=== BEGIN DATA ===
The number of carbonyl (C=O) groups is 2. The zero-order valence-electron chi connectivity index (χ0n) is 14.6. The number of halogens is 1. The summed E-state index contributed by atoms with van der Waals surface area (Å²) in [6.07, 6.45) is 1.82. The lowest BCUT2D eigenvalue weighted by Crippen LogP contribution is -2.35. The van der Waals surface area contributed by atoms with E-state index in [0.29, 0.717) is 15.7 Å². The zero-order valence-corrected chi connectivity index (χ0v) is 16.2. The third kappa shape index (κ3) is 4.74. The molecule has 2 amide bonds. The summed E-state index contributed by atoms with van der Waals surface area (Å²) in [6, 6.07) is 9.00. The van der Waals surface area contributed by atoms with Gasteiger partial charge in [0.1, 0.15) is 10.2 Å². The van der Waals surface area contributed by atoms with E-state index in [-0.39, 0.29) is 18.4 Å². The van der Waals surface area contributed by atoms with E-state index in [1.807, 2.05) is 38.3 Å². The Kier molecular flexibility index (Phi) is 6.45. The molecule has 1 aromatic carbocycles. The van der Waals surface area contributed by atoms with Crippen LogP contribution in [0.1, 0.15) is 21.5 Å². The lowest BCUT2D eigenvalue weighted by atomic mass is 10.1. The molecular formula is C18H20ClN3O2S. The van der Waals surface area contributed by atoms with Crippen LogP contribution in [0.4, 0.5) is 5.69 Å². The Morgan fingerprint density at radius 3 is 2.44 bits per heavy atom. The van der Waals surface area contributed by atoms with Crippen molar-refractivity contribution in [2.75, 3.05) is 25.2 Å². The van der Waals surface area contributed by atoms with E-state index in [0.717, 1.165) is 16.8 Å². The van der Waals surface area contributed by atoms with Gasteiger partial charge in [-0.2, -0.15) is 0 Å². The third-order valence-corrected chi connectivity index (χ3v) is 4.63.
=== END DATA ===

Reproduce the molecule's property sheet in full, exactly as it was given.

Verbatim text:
The number of carbonyl (C=O) groups is 2. The zero-order valence-electron chi connectivity index (χ0n) is 14.6. The number of halogens is 1. The summed E-state index contributed by atoms with van der Waals surface area (Å²) in [6.07, 6.45) is 1.82. The lowest BCUT2D eigenvalue weighted by Crippen LogP contribution is -2.35. The van der Waals surface area contributed by atoms with E-state index in [0.29, 0.717) is 15.7 Å². The zero-order valence-corrected chi connectivity index (χ0v) is 16.2. The third kappa shape index (κ3) is 4.74. The molecule has 2 amide bonds. The summed E-state index contributed by atoms with van der Waals surface area (Å²) in [6, 6.07) is 9.00. The van der Waals surface area contributed by atoms with Gasteiger partial charge in [0.1, 0.15) is 10.2 Å². The van der Waals surface area contributed by atoms with E-state index in [-0.39, 0.29) is 18.4 Å². The van der Waals surface area contributed by atoms with E-state index in [1.807, 2.05) is 38.3 Å². The Kier molecular flexibility index (Phi) is 6.45. The molecule has 1 aromatic carbocycles. The van der Waals surface area contributed by atoms with Crippen LogP contribution in [0.1, 0.15) is 21.5 Å². The lowest BCUT2D eigenvalue weighted by atomic mass is 10.1. The molecular formula is C18H20ClN3O2S. The van der Waals surface area contributed by atoms with Crippen LogP contribution in [0.4, 0.5) is 5.69 Å². The Morgan fingerprint density at radius 3 is 2.44 bits per heavy atom. The van der Waals surface area contributed by atoms with Crippen molar-refractivity contribution in [2.75, 3.05) is 25.2 Å². The van der Waals surface area contributed by atoms with E-state index in [0.717, 1.165) is 16.8 Å². The van der Waals surface area contributed by atoms with Gasteiger partial charge in [-0.2, -0.15) is 0 Å². The third-order valence-corrected chi connectivity index (χ3v) is 4.63.